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Movie Review: A nostalgia play, ‘Indiana Jones and the Dial of Destiny’ is meant for old fans and not out to make new ones

‘Indiana Jones and the Dial of Disney’ is meant to be a finale, a closing of the Indiana Jones storyline and character and director James Mangold has spoken about the project as a story about how time catches up with us and wishes to explore Indiana Jones as a “hero at sunset.” It would have been an interesting concept considering the way the current time views the practice of Western archeology and the way Indiana Jones’ usual mantra of “it belongs in a museum” carries with it imperialist connotations. It would have been very interesting to watch the final film in the franchise deal with an aging Harrison Ford and a reconciliation of the work that he’s been doing in the first four films.

Indiana Jones (Harrison Ford) in Lucasfilm’s IJ5. ©2022 Lucasfilm Ltd. & TM. All Rights Reserved.

But that’s not the movie that we get. In order to stay rooted to the soul and essence of the previous films of the franchise, ‘Indiana Jones and the Dial of Destiny’ is just one grand adventure that gives us an aged Indiana Jones. He is now a relic and a grumpy old man, who fights with his younger neighbours who play their rock music really loud, or is retiring from his teaching position, where his classes are now filled with students who are asleep or uncaring of what he is teaching. It’s a far cry from the Indiana Jones of previous installments. Ford, who is very spritely for an 80 year old man, moves and feels like his age. At a 154 minutes, ‘Indiana Jones and the Dial of Destiny’ is one big adventure reminiscent of ‘Indiana Jones and the Temple of Doom.’ It’s one big chase scene after another, one big fight scene after another big fight scene. It can be exhausting to watch and even with all the stuntmen and invasive John Williams music (complete with variations of the Indiana Jones theme for added effect) at full use, it’s hard to imagine Harrison Ford’s Indiana Jones doing all the things he’s doing in this movie.

(L-R): Helena (Phoebe Waller-Bridge) and Indiana Jones (Harrison Ford) in Lucasfilm’s Indiana Jones and the Dial of Destiny. ©2022 Lucasfilm Ltd. & TM. All Rights Reserved.

In fact, at some point, I began timing each fight scene and chase scene, and figured for every 15 to 20 minute action sequence, there’s about 3 to 5 minutes of story. ‘Indiana Jones and the Dial of Destiny’ is relentless in its adventure plot. It refuses to slow down to work out the relationships between Indiana Jones and his god daughter, Helena Shaw (played by Phoebe Waller-Bridge). It feels as if the movie is afraid that if it slows down, inertia will strike and Indiana Jones, at that age, may need to take a long break before the next big sequence.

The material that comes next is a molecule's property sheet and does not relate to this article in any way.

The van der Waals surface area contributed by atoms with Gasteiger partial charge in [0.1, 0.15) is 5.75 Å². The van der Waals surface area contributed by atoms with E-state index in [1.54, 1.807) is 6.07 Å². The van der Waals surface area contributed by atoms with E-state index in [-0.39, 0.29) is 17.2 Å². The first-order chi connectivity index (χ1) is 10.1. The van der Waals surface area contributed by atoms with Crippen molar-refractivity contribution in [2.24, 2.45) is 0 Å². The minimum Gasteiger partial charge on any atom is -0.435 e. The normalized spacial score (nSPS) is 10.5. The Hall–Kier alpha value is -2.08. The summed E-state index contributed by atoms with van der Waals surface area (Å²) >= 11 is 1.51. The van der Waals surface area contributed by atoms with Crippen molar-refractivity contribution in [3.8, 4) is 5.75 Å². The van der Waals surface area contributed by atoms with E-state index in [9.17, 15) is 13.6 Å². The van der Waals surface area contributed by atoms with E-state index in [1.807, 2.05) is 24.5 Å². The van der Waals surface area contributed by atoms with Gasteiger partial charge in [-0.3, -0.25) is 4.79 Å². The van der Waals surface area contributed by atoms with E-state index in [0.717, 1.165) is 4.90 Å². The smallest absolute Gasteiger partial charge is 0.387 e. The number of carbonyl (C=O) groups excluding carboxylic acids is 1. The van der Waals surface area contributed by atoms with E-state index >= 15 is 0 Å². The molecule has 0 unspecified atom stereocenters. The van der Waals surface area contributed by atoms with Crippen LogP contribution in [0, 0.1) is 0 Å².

(L-R): Indiana Jones (Harrison Ford) and Helena (Phoebe Waller-Bridge) in Lucasfilm’s INDIANA JONES AND THE DIAL OF DESTINY. ©2022 Lucasfilm Ltd. & TM. All Rights Reserved.

And it’s a shame because Waller-Bridge’s Helena Shaw presents an interesting counter-point to Ford’s Indiana Jones. Helena is a darker character, with a questionable past and questionable motives and practices; but she is just as bright, brilliant, resourceful, and physically capable as Jones in his prime. Unlike Indiana Jones, she has no lofty ideals about what to do with her knowledge or skill sets. She even manages the only commentary I noticed in the whole movie about Western Imperialization. I wanted more of it and thought that to explore the relationship of the estranged godfather and goddaughter was a great space to really reconcile Indiana Jones in the modern world.

(Clockwise from right): Colonel Weber (Thomas Kretschmann) and Doctor Jürgen Voller (Mads Mikkelsen) in Lucasfilm’s IJ5. ©2022 Lucasfilm Ltd. & TM. All Rights Reserved.

But that’s not the movie we get. We get an overblown adventure story that brings us from Nazi Germany in the 40s to New York and the Mediterranean during the time of the moon landing and then, because of the particular qualities of the supernatural relic, the eponymous Dial of Destiny, to some places in the past.

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Indiana Jones (Harrison Ford) in Lucasfilm’s IJ5. ©2022 Lucasfilm Ltd. & TM. All Rights Reserved.

The movie is less concerned with reconciliation for the concept surrounding Indiana Jones that it is to celebrate the character and to create a satisfying conclusion to the characte and, in essence, for the fans who love him and the movies of their youth. The film as a whole is about capitalizing on nostalgia. It doesn’t seem invested in contextualizing Indiana Jones for younger audiences or future generations. Much like a relic in a museum, it’s meant to be seen and enjoyed as it is, outside the context of the changing world around it. 

Indiana Jones is now just a product of its time and it eventually finds it story closed because it can no longer find its own place in the modern world.

My Rating:

5 stars - Don't Look Up review



INDIANA JONES AND THE DIAL OF DESTINY is now showing in cinemas nationwide. Buy your tickets here.

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